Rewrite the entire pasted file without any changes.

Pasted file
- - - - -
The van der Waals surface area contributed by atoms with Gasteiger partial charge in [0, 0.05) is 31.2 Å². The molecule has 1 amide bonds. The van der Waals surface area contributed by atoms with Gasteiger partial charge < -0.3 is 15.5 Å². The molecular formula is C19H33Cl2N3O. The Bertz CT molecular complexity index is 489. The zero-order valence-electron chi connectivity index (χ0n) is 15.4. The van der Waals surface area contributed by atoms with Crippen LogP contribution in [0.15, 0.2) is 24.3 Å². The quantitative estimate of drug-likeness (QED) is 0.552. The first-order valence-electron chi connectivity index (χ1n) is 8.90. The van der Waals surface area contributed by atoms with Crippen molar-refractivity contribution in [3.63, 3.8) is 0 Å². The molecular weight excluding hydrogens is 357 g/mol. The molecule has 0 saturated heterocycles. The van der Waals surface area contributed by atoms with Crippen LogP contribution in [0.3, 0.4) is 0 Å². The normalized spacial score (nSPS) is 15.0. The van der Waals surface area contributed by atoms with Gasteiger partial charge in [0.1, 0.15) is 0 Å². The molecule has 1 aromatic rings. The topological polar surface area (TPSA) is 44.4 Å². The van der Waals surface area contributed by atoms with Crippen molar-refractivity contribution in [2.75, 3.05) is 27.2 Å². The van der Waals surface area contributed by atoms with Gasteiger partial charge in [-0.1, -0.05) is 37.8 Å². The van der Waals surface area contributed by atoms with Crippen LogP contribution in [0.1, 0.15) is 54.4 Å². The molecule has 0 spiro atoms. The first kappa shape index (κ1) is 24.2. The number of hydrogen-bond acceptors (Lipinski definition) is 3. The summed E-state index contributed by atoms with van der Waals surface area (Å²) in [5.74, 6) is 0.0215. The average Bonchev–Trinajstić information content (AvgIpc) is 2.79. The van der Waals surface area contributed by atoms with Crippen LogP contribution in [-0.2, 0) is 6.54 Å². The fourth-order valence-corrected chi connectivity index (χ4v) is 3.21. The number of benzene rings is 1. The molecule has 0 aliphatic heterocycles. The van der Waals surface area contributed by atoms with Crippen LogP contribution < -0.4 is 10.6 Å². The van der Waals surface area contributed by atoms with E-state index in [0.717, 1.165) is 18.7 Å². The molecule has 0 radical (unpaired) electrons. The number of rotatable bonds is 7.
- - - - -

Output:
The van der Waals surface area contributed by atoms with Gasteiger partial charge in [0, 0.05) is 31.2 Å². The molecule has 1 amide bonds. The van der Waals surface area contributed by atoms with Gasteiger partial charge < -0.3 is 15.5 Å². The molecular formula is C19H33Cl2N3O. The Bertz CT molecular complexity index is 489. The zero-order valence-electron chi connectivity index (χ0n) is 15.4. The van der Waals surface area contributed by atoms with Crippen LogP contribution in [0.15, 0.2) is 24.3 Å². The quantitative estimate of drug-likeness (QED) is 0.552. The first-order valence-electron chi connectivity index (χ1n) is 8.90. The van der Waals surface area contributed by atoms with Crippen molar-refractivity contribution in [3.63, 3.8) is 0 Å². The molecular weight excluding hydrogens is 357 g/mol. The molecule has 0 saturated heterocycles. The van der Waals surface area contributed by atoms with Crippen LogP contribution in [0.3, 0.4) is 0 Å². The normalized spacial score (nSPS) is 15.0. The van der Waals surface area contributed by atoms with Gasteiger partial charge in [0.1, 0.15) is 0 Å². The molecule has 1 aromatic rings. The topological polar surface area (TPSA) is 44.4 Å². The van der Waals surface area contributed by atoms with Crippen molar-refractivity contribution in [2.75, 3.05) is 27.2 Å². The van der Waals surface area contributed by atoms with Gasteiger partial charge in [-0.1, -0.05) is 37.8 Å². The van der Waals surface area contributed by atoms with Crippen LogP contribution in [0.1, 0.15) is 54.4 Å². The molecule has 0 spiro atoms. The first kappa shape index (κ1) is 24.2. The number of hydrogen-bond acceptors (Lipinski definition) is 3. The summed E-state index contributed by atoms with van der Waals surface area (Å²) in [5.74, 6) is 0.0215. The average Bonchev–Trinajstić information content (AvgIpc) is 2.79. The van der Waals surface area contributed by atoms with Crippen LogP contribution in [-0.2, 0) is 6.54 Å². The fourth-order valence-corrected chi connectivity index (χ4v) is 3.21. The number of benzene rings is 1. The molecule has 0 aliphatic heterocycles. The van der Waals surface area contributed by atoms with Crippen LogP contribution < -0.4 is 10.6 Å². The van der Waals surface area contributed by atoms with E-state index in [0.717, 1.165) is 18.7 Å². The molecule has 0 radical (unpaired) electrons. The number of rotatable bonds is 7.